• Looking for more information on VSAN? Look no further than Cormac Hogan’s extensive VSAN series (up to Part 14 at last check!). The best way to find this stuff is to check articles tagged VSAN on Cormac’s site. The official VMware vSphere blog also has a series of articles running; check out part 1 and part 2.

Virtualization

  • Did you happen to see this news about Microsoft Hyper-V Recovery Manager (HRM)? This is an Azure-hosted service that can be roughly compared to VMware’s Site Recovery Manager (SRM). However, unlike SRM (which is hosted on-premise), HRM is hosted by Microsoft Azure. As the article points out, it’s important to understand that this doesn’t mean your VMs are replicated to Azure—it’s just the orchestration portion of HRM that is running in Azure.
  • Oh, and speaking of Hyper-V…in early January Microsoft released version 3.5 of their Linux Integration Services, which primarily appears to be focused on adding Linux distribution support (CentOS/RHEL 6.5 is now supported).
  • Gregory Gee has a write-up on installing the Cisco CSR 1000V in VirtualBox. (I’m a recent VirtualBox convert myself; I find the vboxmanage command just so very handy.) Note that I haven’t tried this myself, as I don’t have a Cisco login to get the CSR 1000V code. If any readers have tried it, I’d love to hear your feedback. Gregory also has a few other interesting posts I’m planning to review in the next few weeks as well.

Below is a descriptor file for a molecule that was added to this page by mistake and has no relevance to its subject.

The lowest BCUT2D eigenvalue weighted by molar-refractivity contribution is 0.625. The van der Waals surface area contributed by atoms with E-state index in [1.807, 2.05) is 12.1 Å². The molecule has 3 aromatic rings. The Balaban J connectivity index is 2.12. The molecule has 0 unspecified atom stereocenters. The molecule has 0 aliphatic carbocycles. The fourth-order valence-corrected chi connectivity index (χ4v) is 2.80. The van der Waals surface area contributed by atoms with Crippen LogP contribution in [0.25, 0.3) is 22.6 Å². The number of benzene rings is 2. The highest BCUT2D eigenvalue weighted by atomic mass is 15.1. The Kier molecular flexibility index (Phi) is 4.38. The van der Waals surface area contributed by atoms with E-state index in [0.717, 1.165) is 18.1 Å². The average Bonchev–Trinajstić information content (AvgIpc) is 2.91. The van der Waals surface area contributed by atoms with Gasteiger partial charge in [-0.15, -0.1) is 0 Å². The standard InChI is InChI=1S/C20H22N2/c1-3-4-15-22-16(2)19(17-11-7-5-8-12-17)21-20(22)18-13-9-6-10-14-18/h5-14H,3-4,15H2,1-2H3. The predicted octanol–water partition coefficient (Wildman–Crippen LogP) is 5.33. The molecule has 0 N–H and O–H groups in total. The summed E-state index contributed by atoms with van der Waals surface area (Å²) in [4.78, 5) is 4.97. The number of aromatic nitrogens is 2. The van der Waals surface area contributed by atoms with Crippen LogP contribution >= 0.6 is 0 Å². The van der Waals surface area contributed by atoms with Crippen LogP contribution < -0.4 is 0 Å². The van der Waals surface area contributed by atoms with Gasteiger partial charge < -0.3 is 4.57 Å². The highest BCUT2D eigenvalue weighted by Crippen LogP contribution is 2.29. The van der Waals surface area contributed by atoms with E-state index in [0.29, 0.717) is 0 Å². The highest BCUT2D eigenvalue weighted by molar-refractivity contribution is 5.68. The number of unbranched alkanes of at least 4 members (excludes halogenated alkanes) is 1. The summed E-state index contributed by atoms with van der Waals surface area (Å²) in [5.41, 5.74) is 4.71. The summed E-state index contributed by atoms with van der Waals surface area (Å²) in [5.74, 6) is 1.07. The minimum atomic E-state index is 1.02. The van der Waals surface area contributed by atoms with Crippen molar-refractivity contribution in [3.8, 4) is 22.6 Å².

• Sunny Dua, who works with VMware PSO in India, has a series of blog posts on architecting vSphere environments. It’s currently up to five parts; I don’t know how many more (if any) are planned. Here are the links: part 1 (clusters), part 2 (vCenter SSO), part 3 (storage), part 4 (design process), and part 5 (networking).

It’s time to wrap up now before this gets any longer. If you have any thoughts or tidbits you’d like to share, I welcome any and all courteous comments. Join (or start) the conversation!

Tags: , , , , , , , , , , , ,

  1. Andy Konecny’s avatar

    As always, lots of great value in these Tech Short takes, but with an additional big gem for me this time with that explainshell.com link. I’ve been working in the Linux world for a few years and this is still a challenge of not having that way beyond normal distribution of memory skills of many of those who create those “super commands”

    I often get the feeling that those command writers don’t even understand their gift that Robert X. Cringely best wrote in http://www.cringely.com/2013/02/10/accidental-empires-part-8-chapter-2-the-tyranny-of-the-normal-distribution/ search for Harvard for the part most relevant, though the whole book is still a great read.

  2. Martin Lillepuu’s avatar

    Actually, the big news in Hyper-V 3.5 Linux Integration Services is VSS component which (finally!) enables live backup of Linux VM-s on Windows Server 2012 R2 without pausing them – https://github.com/LIS/backupessentials